Northwest Corner Building Columbia University, New York, Architect
Northwest Corner Building, Columbia University, New York
Columbia University Manhattan - design by José Rafael Moneo
20 Dec 2010
Northwest Corner Building Columbia University
Interdisciplinary Research Building Opens at Columbia Linking Academic Fields, Campus and Community
Northwest Corner Building constructed above existing gym completes perimeter and provides new public portal to historic Morningside Heights campus
NEW YORK, December, 2010 — Columbia University marks the official opening of its new 188,000 square foot Northwest Corner Building designed by Pritzker Prize-winning architect José Rafael Moneo, in collaboration with the architects at Madrid’s Moneo Brock Studio and New York’s Davis Brody Bond Aedas.
“What Rafael Moneo has created here is literally a bridge — both across areas of scientific knowledge and from our history to our future at Columbia,” said University President Lee C. Bollinger. “As the final addition to the original perimeter of our Morningside Heights campus, this building completes one of the greatest academic settings in the world, but it also performs an important task of opening up a new, transparent pathway between campus and community on a street corner where there had long been only a blank wall. This is an important milestone in Columbia’s history more than a century after our move from midtown to Upper Manhattan.”
The innovative structure houses cutting-edge labs gathering together researchers in biology, chemistry, physics and engineering, as well as a science library, lecture hall and café, completing the outlines of the university’s original Morningside Heights campus plan by McKim, Mead and White. Built as a bridge above the existing Levien Gym in the Dodge Physical Fitness Center and supported by a 129-foot long, three-dimensional truss, the 14-story facility accommodates seven double-height lab floors designed to mitigate vibration and allow for flexible layouts as new scientific research priorities evolve.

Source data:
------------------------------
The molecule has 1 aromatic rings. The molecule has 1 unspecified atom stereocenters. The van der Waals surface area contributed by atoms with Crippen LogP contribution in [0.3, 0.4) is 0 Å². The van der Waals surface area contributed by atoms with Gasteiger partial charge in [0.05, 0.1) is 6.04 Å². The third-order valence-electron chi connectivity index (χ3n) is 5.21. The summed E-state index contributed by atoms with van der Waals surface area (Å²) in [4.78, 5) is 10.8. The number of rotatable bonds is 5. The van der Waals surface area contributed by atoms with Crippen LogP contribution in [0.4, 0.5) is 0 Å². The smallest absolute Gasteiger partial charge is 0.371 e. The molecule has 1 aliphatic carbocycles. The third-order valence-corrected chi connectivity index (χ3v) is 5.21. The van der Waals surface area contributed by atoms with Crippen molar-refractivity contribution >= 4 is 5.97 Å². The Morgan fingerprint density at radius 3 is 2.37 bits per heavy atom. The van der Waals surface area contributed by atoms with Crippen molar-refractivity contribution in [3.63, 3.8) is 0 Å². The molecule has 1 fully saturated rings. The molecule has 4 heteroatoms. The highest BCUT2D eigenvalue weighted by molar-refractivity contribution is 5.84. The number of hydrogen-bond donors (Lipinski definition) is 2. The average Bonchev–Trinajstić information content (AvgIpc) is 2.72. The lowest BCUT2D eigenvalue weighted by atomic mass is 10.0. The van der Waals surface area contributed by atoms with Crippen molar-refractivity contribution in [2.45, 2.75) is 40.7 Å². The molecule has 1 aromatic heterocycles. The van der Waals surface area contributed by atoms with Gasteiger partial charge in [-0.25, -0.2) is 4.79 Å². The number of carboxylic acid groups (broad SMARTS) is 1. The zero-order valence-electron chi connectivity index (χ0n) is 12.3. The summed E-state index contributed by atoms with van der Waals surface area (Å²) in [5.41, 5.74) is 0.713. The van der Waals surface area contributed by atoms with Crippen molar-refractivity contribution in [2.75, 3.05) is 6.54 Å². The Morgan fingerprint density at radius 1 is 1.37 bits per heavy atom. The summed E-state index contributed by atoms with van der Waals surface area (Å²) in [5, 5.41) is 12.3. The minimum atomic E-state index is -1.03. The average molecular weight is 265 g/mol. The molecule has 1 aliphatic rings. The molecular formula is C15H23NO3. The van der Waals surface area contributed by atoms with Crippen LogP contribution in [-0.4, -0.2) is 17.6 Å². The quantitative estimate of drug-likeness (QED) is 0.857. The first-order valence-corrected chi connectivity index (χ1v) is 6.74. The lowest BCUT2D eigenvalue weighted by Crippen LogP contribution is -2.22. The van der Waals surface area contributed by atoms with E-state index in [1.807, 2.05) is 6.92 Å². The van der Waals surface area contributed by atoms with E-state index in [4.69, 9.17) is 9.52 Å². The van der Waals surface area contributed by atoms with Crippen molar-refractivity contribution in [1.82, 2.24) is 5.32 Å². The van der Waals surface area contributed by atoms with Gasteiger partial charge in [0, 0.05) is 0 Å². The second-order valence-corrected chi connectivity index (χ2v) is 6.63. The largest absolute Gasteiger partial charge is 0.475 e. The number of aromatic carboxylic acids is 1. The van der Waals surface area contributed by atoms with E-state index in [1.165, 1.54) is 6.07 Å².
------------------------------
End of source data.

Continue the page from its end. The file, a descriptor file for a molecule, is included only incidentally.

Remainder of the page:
“The connections to the neighboring buildings guarantee activity and life, reinforcing the interdisciplinary program needed in state-of-the-art research,” Rafael Moneo said about his first building in New York City. “It has been very exciting to create a building in New York that uses this unique site to draw people together in new ways while respecting Columbia’s great campus architecture. I hope this building will become part of the fabric both of the university and of the city.”
Elevated, enclosed bridges to adjacent science facilities in Pupin Hall and Chandler Hall will encourage more interaction among faculty and students from the university’s science and engineering departments. Interior lobbies flow from the sidewalk level at 120th Street and Broadway to a publicly accessible, 1,400 square foot café above, and are connected visually and spatially to the campus-level lobby. This adds a bright new public portal between the original, more cloistered campus design of the late 19th and early 20th century at a dark corner previously marked by an iron gate and the masonry wall of the gym. The facility also includes a 164-seat lecture hall and a two-story integrated science library. A new exterior stairway connects the sidewalk at 120th Street to Pupin Plaza, permitting direct access to campus.